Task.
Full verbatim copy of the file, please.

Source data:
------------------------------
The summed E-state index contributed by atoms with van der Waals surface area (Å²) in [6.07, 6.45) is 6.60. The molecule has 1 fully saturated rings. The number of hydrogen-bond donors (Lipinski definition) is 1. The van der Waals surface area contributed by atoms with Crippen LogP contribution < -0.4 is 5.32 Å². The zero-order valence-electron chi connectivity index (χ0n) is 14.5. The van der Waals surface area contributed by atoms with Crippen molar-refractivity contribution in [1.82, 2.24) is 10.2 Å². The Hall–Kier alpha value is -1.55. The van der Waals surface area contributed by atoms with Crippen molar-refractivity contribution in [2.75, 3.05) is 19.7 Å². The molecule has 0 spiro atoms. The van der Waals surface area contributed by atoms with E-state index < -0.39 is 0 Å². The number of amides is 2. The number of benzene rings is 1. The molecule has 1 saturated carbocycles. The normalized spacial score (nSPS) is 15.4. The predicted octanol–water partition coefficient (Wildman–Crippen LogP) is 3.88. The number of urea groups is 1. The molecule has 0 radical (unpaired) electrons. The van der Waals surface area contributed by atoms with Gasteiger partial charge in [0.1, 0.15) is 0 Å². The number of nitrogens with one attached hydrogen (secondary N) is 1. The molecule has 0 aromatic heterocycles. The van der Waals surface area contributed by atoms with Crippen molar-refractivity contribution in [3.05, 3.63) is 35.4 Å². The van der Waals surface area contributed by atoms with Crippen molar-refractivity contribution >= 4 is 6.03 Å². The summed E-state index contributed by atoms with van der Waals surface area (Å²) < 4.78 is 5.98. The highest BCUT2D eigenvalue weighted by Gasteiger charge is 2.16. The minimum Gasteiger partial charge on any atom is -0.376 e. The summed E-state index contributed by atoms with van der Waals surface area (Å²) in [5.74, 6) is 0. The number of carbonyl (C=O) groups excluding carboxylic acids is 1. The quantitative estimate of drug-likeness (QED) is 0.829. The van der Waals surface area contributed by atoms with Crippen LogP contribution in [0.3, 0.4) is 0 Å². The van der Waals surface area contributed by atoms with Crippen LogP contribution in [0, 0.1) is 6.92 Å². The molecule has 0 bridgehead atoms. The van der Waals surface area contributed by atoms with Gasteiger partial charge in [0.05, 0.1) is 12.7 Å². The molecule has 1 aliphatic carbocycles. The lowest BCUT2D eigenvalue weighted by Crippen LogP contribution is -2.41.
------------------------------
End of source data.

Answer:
The summed E-state index contributed by atoms with van der Waals surface area (Å²) in [6.07, 6.45) is 6.60. The molecule has 1 fully saturated rings. The number of hydrogen-bond donors (Lipinski definition) is 1. The van der Waals surface area contributed by atoms with Crippen LogP contribution < -0.4 is 5.32 Å². The zero-order valence-electron chi connectivity index (χ0n) is 14.5. The van der Waals surface area contributed by atoms with Crippen molar-refractivity contribution in [1.82, 2.24) is 10.2 Å². The Hall–Kier alpha value is -1.55. The van der Waals surface area contributed by atoms with Crippen molar-refractivity contribution in [2.75, 3.05) is 19.7 Å². The molecule has 0 spiro atoms. The van der Waals surface area contributed by atoms with E-state index < -0.39 is 0 Å². The number of amides is 2. The number of benzene rings is 1. The molecule has 1 saturated carbocycles. The normalized spacial score (nSPS) is 15.4. The predicted octanol–water partition coefficient (Wildman–Crippen LogP) is 3.88. The number of urea groups is 1. The molecule has 0 radical (unpaired) electrons. The van der Waals surface area contributed by atoms with Gasteiger partial charge in [0.1, 0.15) is 0 Å². The number of nitrogens with one attached hydrogen (secondary N) is 1. The molecule has 0 aromatic heterocycles. The van der Waals surface area contributed by atoms with Crippen molar-refractivity contribution in [3.05, 3.63) is 35.4 Å². The van der Waals surface area contributed by atoms with Crippen molar-refractivity contribution >= 4 is 6.03 Å². The summed E-state index contributed by atoms with van der Waals surface area (Å²) < 4.78 is 5.98. The highest BCUT2D eigenvalue weighted by Gasteiger charge is 2.16. The minimum Gasteiger partial charge on any atom is -0.376 e. The summed E-state index contributed by atoms with van der Waals surface area (Å²) in [5.74, 6) is 0. The number of carbonyl (C=O) groups excluding carboxylic acids is 1. The quantitative estimate of drug-likeness (QED) is 0.829. The van der Waals surface area contributed by atoms with Crippen LogP contribution in [0.3, 0.4) is 0 Å². The van der Waals surface area contributed by atoms with Crippen LogP contribution in [0, 0.1) is 6.92 Å². The molecule has 0 bridgehead atoms. The van der Waals surface area contributed by atoms with Gasteiger partial charge in [0.05, 0.1) is 12.7 Å². The molecule has 1 aliphatic carbocycles. The lowest BCUT2D eigenvalue weighted by Crippen LogP contribution is -2.41.